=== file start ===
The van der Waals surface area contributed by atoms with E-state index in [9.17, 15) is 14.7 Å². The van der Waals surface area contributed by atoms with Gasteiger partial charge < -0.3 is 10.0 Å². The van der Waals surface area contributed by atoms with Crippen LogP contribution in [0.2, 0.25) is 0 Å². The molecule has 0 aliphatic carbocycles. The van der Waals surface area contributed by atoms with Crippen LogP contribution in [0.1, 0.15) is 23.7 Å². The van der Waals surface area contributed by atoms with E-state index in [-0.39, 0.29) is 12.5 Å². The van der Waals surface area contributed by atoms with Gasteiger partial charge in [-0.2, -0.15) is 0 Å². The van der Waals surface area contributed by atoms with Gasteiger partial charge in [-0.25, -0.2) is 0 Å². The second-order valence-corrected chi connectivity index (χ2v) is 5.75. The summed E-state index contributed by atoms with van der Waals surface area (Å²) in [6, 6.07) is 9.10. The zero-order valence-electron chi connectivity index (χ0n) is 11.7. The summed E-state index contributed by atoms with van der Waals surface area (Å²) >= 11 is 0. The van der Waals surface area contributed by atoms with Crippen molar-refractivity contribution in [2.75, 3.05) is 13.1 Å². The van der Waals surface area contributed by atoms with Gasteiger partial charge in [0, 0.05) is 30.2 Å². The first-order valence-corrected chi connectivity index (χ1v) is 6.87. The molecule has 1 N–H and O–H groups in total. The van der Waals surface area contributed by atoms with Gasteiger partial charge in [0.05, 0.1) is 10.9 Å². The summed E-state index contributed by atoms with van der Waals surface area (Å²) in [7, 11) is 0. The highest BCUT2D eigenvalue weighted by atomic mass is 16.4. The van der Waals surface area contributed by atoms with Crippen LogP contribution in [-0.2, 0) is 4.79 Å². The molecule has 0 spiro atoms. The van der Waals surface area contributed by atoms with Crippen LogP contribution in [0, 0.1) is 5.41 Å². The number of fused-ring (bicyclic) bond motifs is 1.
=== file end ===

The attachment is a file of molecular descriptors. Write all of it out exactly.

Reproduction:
The van der Waals surface area contributed by atoms with E-state index in [9.17, 15) is 14.7 Å². The van der Waals surface area contributed by atoms with Gasteiger partial charge < -0.3 is 10.0 Å². The van der Waals surface area contributed by atoms with Crippen LogP contribution in [0.2, 0.25) is 0 Å². The molecule has 0 aliphatic carbocycles. The van der Waals surface area contributed by atoms with Crippen LogP contribution in [0.1, 0.15) is 23.7 Å². The van der Waals surface area contributed by atoms with E-state index in [-0.39, 0.29) is 12.5 Å². The van der Waals surface area contributed by atoms with Gasteiger partial charge in [-0.2, -0.15) is 0 Å². The van der Waals surface area contributed by atoms with Gasteiger partial charge in [-0.25, -0.2) is 0 Å². The second-order valence-corrected chi connectivity index (χ2v) is 5.75. The summed E-state index contributed by atoms with van der Waals surface area (Å²) in [6, 6.07) is 9.10. The zero-order valence-electron chi connectivity index (χ0n) is 11.7. The summed E-state index contributed by atoms with van der Waals surface area (Å²) >= 11 is 0. The van der Waals surface area contributed by atoms with Crippen molar-refractivity contribution in [2.75, 3.05) is 13.1 Å². The van der Waals surface area contributed by atoms with Gasteiger partial charge in [0, 0.05) is 30.2 Å². The first-order valence-corrected chi connectivity index (χ1v) is 6.87. The molecule has 1 N–H and O–H groups in total. The van der Waals surface area contributed by atoms with Gasteiger partial charge in [0.05, 0.1) is 10.9 Å². The summed E-state index contributed by atoms with van der Waals surface area (Å²) in [7, 11) is 0. The highest BCUT2D eigenvalue weighted by atomic mass is 16.4. The van der Waals surface area contributed by atoms with Crippen LogP contribution in [-0.2, 0) is 4.79 Å². The molecule has 0 spiro atoms. The van der Waals surface area contributed by atoms with Crippen LogP contribution in [0, 0.1) is 5.41 Å². The number of fused-ring (bicyclic) bond motifs is 1.